Some might view my perspectives as conspiratorial or over-the-top but if you are a black woman, you better wake up fast because you don’t have the luxury of such dismissals.  You’ll see exactly what I am talking about when you witness white co-workers criticize black applicants for their lack of a far-reaching scholarly identity in their digital footprint though these white folk themselves ain’t got nothing nowhere about themselves and their scholarship.  You’ll see exactly what I am talking about when you witness white co-workers scrutinize a black woman’s resume, comparing it to items that can be googled— this for a black woman who has dozens upon dozens of lectures and accolades online, too many to count.  Meanwhile, the ridiculous onslaught of online tributes to vampires created by the non-black-female applicant goes unmentioned and unnoticed.  You just can’t make this stuff up.  Like I said, if you are a black woman, you would be stupid to think you can ignore this because non-black folk dismiss you as paranoid… while, of course, they never hire anyone who looks like you.  Don’t you be THAT kind of fool.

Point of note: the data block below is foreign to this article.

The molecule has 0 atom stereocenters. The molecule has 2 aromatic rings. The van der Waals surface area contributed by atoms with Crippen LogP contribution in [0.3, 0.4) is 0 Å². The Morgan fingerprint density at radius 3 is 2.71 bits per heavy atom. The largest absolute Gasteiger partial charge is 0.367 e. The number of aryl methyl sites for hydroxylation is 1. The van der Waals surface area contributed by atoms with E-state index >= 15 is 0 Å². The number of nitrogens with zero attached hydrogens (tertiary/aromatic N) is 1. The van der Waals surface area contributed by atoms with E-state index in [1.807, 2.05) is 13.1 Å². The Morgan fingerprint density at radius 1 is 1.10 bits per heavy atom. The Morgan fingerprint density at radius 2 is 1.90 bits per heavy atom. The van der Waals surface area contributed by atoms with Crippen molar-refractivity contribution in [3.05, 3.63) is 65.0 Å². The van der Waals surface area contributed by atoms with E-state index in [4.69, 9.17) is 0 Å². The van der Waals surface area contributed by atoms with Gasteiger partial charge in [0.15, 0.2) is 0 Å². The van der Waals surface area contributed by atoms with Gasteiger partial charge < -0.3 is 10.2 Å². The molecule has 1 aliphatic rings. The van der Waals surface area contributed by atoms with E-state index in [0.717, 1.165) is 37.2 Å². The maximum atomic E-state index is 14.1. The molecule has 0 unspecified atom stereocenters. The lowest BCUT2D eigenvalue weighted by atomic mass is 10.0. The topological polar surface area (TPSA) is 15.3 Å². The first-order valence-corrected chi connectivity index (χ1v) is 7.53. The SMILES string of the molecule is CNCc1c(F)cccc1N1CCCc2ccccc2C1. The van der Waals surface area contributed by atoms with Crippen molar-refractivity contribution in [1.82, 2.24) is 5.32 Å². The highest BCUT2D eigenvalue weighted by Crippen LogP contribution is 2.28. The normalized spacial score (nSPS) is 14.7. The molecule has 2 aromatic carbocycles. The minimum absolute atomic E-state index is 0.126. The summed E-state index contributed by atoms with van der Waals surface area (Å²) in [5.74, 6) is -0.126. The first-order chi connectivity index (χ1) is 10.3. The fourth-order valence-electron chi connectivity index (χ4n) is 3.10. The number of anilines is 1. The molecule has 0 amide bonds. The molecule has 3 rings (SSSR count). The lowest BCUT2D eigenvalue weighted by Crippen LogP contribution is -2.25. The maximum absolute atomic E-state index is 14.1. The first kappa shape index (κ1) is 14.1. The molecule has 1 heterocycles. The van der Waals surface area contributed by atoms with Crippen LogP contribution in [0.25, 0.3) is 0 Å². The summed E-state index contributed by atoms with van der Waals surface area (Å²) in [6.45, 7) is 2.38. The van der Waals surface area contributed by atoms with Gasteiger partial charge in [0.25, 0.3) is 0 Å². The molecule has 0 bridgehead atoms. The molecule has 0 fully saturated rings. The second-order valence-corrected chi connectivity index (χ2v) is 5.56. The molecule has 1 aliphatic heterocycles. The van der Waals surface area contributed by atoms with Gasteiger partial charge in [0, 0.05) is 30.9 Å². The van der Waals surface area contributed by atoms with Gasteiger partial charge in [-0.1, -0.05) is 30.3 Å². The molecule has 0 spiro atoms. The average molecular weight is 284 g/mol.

Eunique Johnson's “I am Trayvon Martin” Photo Campaign

Eunique Jones’s “I am Trayvon Martin” Photo Campaign

About ten years ago, I taught an intensive summer, 3-hour college writing course in the evenings and we had class on July 3.  All of my students in that course were of African descent; most expected me to cancel class since the 4th was the next day.   They kept asking over and over: but what will we do in class on that day? to which I answered: the same damn thing our ancestors had to do— WORK and FIGHT BACK!  You ain’t free.  Now, some of my students thought that was hilarious and appropriate; others were mad as hell at me and either way, I didn’t give a damn.  We had class and we spent the time reading and discussing “What to the Slave is the Fourth of July” by Frederick Douglass alongside current events of the moment.  If I were teaching that same class today, I would do the same thing.  And I would add to that assignment the footage from the current trial proceedings related to George Zimmerman’s vicious murder of Trayvon Martin.  And I would add to that  William Lamar IV’s piece at the Huffington Post on why he will reflect on the 4th of July, but not celebrate.